Give me back my ClearType
WPF has a separate ClearType rendering system, which is better than GDI’s (mostly because it also does y-direction antialiasing; read more here and in the WPF Text Blog.)
However, there are some situations in which WPF cannot use ClearType, and has to resort to grayscale antialiasing (it cannot render aliased text because of its pixel independent architecture) which comes out pretty blurry for small text sizes, in my opinion.
Here’s when WPF can’t use ClearType:
- Window/Popup AllowsTransparency = true. This creates an HwndSource with UsesPerPixelOpacity = true (i.e. a layered window.) All context menus and tooltips in WPF have this turned on with no trivial way of turning it off. More on this later on.
- Visual (or some ancestor) has a Bitmap Effect. (Sidebar: You should really avoid using those on any complex Visual. They yield the worse performance. If you want a shadow under something, take an empty Rectangle or some other Shape, apply the effect on it and put it under the more complex Visual.)
- Text from another Visual appearing in a VisualBrush.
- Rendering a Visual using RenderTargetBitmap.
- Setting the HwndTarget.BackgroundColor to Transparent (needed for extending DWM glass to client area.)
Also, there are registry settings that can enable, disable or configure ClearType, both system-wide and WPF-specific.
In Vista, ClearType is turned on by default, so WPF also uses it. In XP, however, it is not. And so by default WPF is rendering grayscaled text. From my experience, ClearType is better even on CRT monitors, so when I write WPF applications, if ClearType is off, I display a message recommending to turn it on, and make the WPF-specific registry changes.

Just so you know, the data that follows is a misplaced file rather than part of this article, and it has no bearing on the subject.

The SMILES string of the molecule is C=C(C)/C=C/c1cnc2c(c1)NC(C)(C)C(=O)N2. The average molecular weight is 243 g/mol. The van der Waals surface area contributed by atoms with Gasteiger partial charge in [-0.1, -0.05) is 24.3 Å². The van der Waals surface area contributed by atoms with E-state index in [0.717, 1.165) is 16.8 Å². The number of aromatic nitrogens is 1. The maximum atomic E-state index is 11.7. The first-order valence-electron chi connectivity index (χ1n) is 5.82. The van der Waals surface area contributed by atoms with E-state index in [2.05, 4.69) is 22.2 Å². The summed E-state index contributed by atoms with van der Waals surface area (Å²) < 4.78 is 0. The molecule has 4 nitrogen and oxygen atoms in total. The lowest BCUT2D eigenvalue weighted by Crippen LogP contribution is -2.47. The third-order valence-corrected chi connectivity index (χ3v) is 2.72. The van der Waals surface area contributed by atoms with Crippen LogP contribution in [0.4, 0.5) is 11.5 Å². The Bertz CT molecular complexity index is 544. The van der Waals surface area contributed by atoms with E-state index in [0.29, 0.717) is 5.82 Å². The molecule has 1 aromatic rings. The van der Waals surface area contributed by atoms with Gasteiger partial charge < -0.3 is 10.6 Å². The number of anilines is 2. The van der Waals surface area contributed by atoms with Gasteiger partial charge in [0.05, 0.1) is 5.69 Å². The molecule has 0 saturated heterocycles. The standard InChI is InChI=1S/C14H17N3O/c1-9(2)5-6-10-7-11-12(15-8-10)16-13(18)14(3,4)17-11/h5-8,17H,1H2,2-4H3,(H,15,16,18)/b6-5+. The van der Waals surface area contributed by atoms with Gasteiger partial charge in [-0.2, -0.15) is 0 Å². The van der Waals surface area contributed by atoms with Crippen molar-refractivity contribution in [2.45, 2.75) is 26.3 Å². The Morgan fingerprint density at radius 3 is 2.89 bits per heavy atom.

Now, for my woes. Take a look at these screenshots:
The left one is with ClearType, the right one without. I hope the difference is clear. As I mentioned earlier, context menus, tooltips and combo box use the Popup class, which has the AllowsTransparancy set to true. This is hardcoded. The reason for this is obvious: the designers of WPF wanted you to be able to customize these windows as you saw fit. And it can truly be used to do wonderful things (see this styled tooltips example. Quite effortless, if you consider what you had to do to get this done in Win32.) But I think readability is more important in these cases. At any rate, this should be configurable.
Aside from the text issues, layered windows’ performance is much worse than normal windows. Even under Vista, where they are hardware-accelerated, the menu highlight is lagging after the mouse sometimes.
Frustrated a bit, I came up with a somewhat_ dubious_ solution to these issues.
For ComboBoxes and MenuItems, I created an attached Dependency Property, which, when attached to a control, attempts to find the “PART_Popup” in its template and set its AllowsTransparency property to false. Caveats:
- You lose the animation when opening a combo box (slide) or a menu (fade).
- You lose the shadow.
- If you apply a transform, the popup will not match it (Then again, who would want a skewed combo box? But a rotated menu might be useful.)
For ContextMenus and ToolTips, I create subclasses, overrode IsOpenProperty metadata and added an additional changed handler. The Framework Property Metadata documentation states that:
The actual property system behavior for PropertyChangedCallback is that implementations for all metadata owners in the hierarchy are retained and added to a table, with order of execution by the property system being that the most derived class’s callbacks are invoked first. Inherited callbacks run only once, counting as being owned by the class that placed them in metadata.
Either I don’t understand it well or the documentation is wrong, since the method I specified ran after the original method. To solve that, I wrote a class that inherits FrameworkPropertyMetadata and reverses the execution order, so I could create the Popup myself without setting the AllowsTransparency to true. Caveats:
- I use reflection to get to private fields. Yes, I know it’s bad… 😛
- Again, you lose shadows and animations.
- Tooltips have rounded corners by default (at least on Vista) so you’ll see gray 1-pixel dots on the corners. But you can change the tooltip’s default style to get rid of this.
I tried to regain the shadows using cheaper means (CS_DROPSHADOW window class style) but it’s difficult to reach.
You may think I’m crazy to go through all of that just for a few blurry texts, but I think this really impacts the overall readability of my applications.